Senior Living Q & A: How much does mom understand?

Q. My mom, who lives with us, has Alzheimer’s disease. She barely speaks anymore and I wonder if she understands anything that is going on around her.

People with Alzheimer's disease or other forms of memory loss often seem to live in a different reality or a different time and place. Despite this disconnect, we should not simply dismiss a person as “gone,” or focus so narrowly on all the abilities that the person has lost. Instead, we must focus on the uniqueness of each person and bring an open mind to how we address their needs — the basic human needs we all share.

The most basic human need is for safety and security. Although there is certainly a physical component, it is really the consistent, caring relationships with others that give a person with memory loss a feeling of well-being.

Another basic need all human beings share is the need for love and friendship. People with memory loss might feel embarrassed or afraid to communicate with others because of their forgetfulness or difficulties finding the right words. These feelings can lead to loneliness, isolation and depression. That's why it's especially important that we do all we can to fulfill our loved one's need for meaningful social interactions with family and friends. Even when a person with memory loss seems to be living in his or her own reality, it is still possible — and beneficial — to connect with the person on an emotional level and express your love for them.

We also all share a basic need for meaning and purpose in life. As memory loss progresses, it becomes more difficult for a person to perform life-skill tasks. However, there are still many ways we can enrich the person's life by adapting activities so that they can participate in a way that is meaningful. In addition to boosting a person's self-confidence and enhancing their quality of life, personalized life enrichment also helps reduce frustration and anxiety. If your mom spent many years as a homemaker, have her help around the house. Maybe she can dust, or fold towels or even just hold a measuring cup while you spoon the ingredients into it.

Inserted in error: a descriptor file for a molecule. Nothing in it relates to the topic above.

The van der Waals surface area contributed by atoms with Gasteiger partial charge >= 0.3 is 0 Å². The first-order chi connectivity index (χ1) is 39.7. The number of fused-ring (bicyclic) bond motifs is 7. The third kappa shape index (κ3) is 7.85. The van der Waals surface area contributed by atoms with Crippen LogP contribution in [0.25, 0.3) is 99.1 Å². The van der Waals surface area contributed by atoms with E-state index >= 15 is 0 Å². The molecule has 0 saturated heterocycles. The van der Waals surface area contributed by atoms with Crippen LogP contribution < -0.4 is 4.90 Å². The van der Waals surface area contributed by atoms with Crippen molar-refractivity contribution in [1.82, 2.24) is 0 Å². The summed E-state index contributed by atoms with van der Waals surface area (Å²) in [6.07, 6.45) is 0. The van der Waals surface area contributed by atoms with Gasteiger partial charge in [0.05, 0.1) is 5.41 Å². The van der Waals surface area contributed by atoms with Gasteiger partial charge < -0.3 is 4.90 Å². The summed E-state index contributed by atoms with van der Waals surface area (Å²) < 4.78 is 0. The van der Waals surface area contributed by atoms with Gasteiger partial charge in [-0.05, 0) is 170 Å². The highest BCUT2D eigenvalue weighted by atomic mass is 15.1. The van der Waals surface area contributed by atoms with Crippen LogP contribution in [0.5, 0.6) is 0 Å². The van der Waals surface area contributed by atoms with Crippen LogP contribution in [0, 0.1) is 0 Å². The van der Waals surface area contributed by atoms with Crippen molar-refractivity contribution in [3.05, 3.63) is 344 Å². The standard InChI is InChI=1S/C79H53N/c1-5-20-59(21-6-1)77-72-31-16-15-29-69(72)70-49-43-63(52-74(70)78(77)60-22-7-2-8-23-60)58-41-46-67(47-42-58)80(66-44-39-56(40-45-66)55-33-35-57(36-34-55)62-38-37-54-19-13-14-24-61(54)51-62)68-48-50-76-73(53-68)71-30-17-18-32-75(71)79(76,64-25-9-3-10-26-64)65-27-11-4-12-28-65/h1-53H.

The basic human need to be listened to and heard is also important. Each of us desires to communicate and form relationships with others. However, memory loss can make it very difficult for a person to express their thoughts with words. That's why it's vitally important that we take the time to really focus on the meaning behind our loved ones' words and actions. This takes patience, steadfastness and most of all, empathy. Making eye contact and giving your loved one your full attention makes them feel important and acknowledged, which are feelings that can often be missing for those with memory loss.

Fundamentally, we need to recognize that every person — regardless of memory loss — is still a human being with the same needs as the rest of us. It is up to us as caregivers to help meet those needs.

NANCY TURNEY received a bachelor's degree in social work and a certificate in gerontology. If you have a specific question you would like answered in this column, email it to or call Turney at the Crescenta-Cañada YMCA, (818) 790-0123, ext. 225.

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